Cerebral. Dysphagia and changes in speech similar to that which is produced by a lesion of the cranial nerves or their nuclei may occur with interruption of the corticobulbar fibers, which provide the brain stem nuclei with innervation from the frontal cerebral cortex. This condition is referred to as pseudobulbar palsy. The brain stem nuclei receive bilateral input; consequently, a unilateral lesion does not result in bulbar symptoms. Speech and swallowing disorders are due to bilateral injury of these pathways. The interruption may occur at any point from the cortex to the brain stem, but most commonly the interruption is due to ischemic injury. y Clinical findings indicative of cerebral lesions producing these pseudobulbar symptoms may include aphasia, sensory changes, or corticospinal tract findings such as limb spasticity, increased tendon and jaw jerk reflexes, and an extensor plantar response. Patients with pseudobulbar palsy also may have impaired emotional control with unprovoked laughter or crying, and emergence of primitive reflexes such as suck and snout.
Cranial Nerves. Lesions of the ninth or tenth cranial nerve nuclei usually affect adjacent brain stem structures, producing ipsilateral sensory disturbance of the face from involvement of the fibers of the descending tract and nucleus of cranial nerve V, vertigo from vestibular nuclei, contralateral limb sensory changes from the lateral spinothalamic, and ipsilateral limb ataxia caused by involvement of the inferior cerebellar peduncle. The ninth and tenth cranial nerves travel closely together between the brain stem and the jugular foramen and consequently are rarely affected independently of one another in their intracranial locations. More peripherally, a lesion at the jugular foramen also affects the spinal accessory nerve, which passes through this opening with the glossopharyngeal and vagus nerves. In addition to disturbance of speech, swallow, and gag, the patient demonstrates weakness of the sternocleidomastoid and trapezius muscles. The twelfth cranial nerve may be involved together with the ninth, tenth, and eleventh nerves by trauma, infection, or neoplasm at the retroparotid space. A lesion of cranial nerve XII produces deviation of the tongue to the side of the lesion when the tongue is protruded.
Motor/Reflexes/Cerebellar/Gait. Changes in muscle tone can be indicative of neurological disease involving cranial nerves IX and X. Cerebral lesions causing pseudobulbar palsy with alteration of speech and dysphagia may be associated with limb spasticity due to corticospinal tract injury. Parkinsonism caused by various etiologies frequently is associated with difficulties in speech and swallowing. No specific lesions exist of the cranial nerves, but rather the subcortical control is affected bilaterally. Patients with progressive supranuclear palsy particularly have prominent difficulty with speech and dysphagia. In patients with suspected cranial nerve IX or X lesions the presence of abnormal reflexes, such as an extensor plantar response, or the emergence of rudimentary reflexes like the suck or snout, are indicators of CNS pathology. Disorders of the neuromuscular junction also produce dysarthria and dysphagia. Repetitive testing of ocular or limb muscle power may produce an inordinate amount of fatigue and weakness pointing to a diagnosis of myasthenia.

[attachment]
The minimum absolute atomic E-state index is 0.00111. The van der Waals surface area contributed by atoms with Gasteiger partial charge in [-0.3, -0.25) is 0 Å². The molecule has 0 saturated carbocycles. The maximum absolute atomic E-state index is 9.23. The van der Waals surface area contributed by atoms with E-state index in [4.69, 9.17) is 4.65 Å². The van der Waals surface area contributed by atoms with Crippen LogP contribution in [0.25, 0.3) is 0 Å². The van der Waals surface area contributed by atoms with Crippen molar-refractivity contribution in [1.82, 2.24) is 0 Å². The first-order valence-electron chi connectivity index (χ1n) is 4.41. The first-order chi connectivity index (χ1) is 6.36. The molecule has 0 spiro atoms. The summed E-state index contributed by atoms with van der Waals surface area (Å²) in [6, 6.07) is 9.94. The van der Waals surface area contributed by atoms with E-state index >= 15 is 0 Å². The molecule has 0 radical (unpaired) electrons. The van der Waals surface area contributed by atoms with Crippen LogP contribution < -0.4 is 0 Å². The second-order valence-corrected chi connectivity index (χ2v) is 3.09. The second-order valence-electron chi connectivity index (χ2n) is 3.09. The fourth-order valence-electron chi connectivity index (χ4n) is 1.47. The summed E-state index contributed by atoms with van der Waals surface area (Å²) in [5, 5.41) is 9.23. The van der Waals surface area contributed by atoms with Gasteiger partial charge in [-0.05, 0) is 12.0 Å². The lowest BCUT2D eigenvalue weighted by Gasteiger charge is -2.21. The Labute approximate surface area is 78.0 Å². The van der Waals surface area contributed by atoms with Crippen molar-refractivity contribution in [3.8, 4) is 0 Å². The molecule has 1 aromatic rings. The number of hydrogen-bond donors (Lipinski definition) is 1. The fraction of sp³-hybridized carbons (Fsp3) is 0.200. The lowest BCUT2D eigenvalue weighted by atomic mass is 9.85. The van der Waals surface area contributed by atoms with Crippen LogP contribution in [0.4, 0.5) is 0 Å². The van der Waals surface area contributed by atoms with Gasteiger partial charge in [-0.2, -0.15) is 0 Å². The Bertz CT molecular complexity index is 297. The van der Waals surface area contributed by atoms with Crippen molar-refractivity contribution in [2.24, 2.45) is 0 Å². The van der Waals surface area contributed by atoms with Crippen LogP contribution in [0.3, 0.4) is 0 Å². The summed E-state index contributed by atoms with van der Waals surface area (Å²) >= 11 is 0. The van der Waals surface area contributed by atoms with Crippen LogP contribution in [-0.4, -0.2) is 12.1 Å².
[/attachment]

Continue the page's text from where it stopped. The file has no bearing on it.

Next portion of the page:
A brain stem lesion producing impairment of speech and swallow may also include ataxia of ipsilateral limbs and gait by injury to the inferior cerebellar peduncle that lies adjacent to the nuclei of nerves IX and X.
Sensory. Alteration of pain and temperature sensation of the ipsilateral face with sensory changes of contralateral limbs in association with dysphagia and dysarthric or hoarse speech indicate a brain stem lesion. Sensory changes of the limbs and face on the same side may be produced by a cerebral lesion that contributes to a pseudobulbar state.
Autonomic Nervous System. Disorders of vagal nerve autonomic function may result in symptoms relating to cardiopulmonary and gastrointestinal functions, none of which are testable in the neurological examination. These may be assessed by specialized tests such as the tilt-table cardiac examination or studies of gastrointestinal motility.
Neurovascular. The precise mechanism of neurally mediated syncope (vasovagal vasomotor syncope) remains undetermined. These fainting spells are often provoked by unpleasant sensory stimuli and are accompanied by bradycardia, peripheral vasodilation, and hypotension. Blockage of the vagally mediated bradycardia with atropine does not eliminate the vasodilation and hypotension or the syncope. Vascular function is not a means of assessing glossopharyngeal or vagal status in a setting other than a research environment.
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